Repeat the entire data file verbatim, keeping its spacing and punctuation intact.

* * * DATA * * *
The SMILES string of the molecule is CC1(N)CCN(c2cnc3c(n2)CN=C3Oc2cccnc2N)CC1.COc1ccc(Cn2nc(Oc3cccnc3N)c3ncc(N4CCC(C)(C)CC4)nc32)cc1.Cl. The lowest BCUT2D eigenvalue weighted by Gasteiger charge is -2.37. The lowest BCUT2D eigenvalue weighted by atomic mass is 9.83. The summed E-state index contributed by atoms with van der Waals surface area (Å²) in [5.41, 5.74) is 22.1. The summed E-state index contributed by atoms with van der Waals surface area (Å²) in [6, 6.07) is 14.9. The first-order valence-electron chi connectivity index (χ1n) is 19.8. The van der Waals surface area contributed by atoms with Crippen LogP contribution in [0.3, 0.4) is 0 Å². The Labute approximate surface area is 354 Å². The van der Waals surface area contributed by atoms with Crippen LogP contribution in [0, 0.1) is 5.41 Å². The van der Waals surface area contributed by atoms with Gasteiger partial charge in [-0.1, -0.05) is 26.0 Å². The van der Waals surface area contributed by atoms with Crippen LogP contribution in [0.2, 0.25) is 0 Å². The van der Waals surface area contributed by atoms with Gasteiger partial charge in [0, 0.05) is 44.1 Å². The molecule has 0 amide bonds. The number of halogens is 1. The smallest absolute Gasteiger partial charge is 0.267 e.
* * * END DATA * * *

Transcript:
The SMILES string of the molecule is CC1(N)CCN(c2cnc3c(n2)CN=C3Oc2cccnc2N)CC1.COc1ccc(Cn2nc(Oc3cccnc3N)c3ncc(N4CCC(C)(C)CC4)nc32)cc1.Cl. The lowest BCUT2D eigenvalue weighted by Gasteiger charge is -2.37. The lowest BCUT2D eigenvalue weighted by atomic mass is 9.83. The summed E-state index contributed by atoms with van der Waals surface area (Å²) in [5.41, 5.74) is 22.1. The summed E-state index contributed by atoms with van der Waals surface area (Å²) in [6, 6.07) is 14.9. The first-order valence-electron chi connectivity index (χ1n) is 19.8. The van der Waals surface area contributed by atoms with Crippen LogP contribution in [0.3, 0.4) is 0 Å². The Labute approximate surface area is 354 Å². The van der Waals surface area contributed by atoms with Crippen LogP contribution in [0, 0.1) is 5.41 Å². The van der Waals surface area contributed by atoms with Gasteiger partial charge in [-0.1, -0.05) is 26.0 Å². The van der Waals surface area contributed by atoms with Crippen LogP contribution in [0.2, 0.25) is 0 Å². The van der Waals surface area contributed by atoms with Gasteiger partial charge in [0, 0.05) is 44.1 Å². The molecule has 0 amide bonds. The number of halogens is 1. The smallest absolute Gasteiger partial charge is 0.267 e.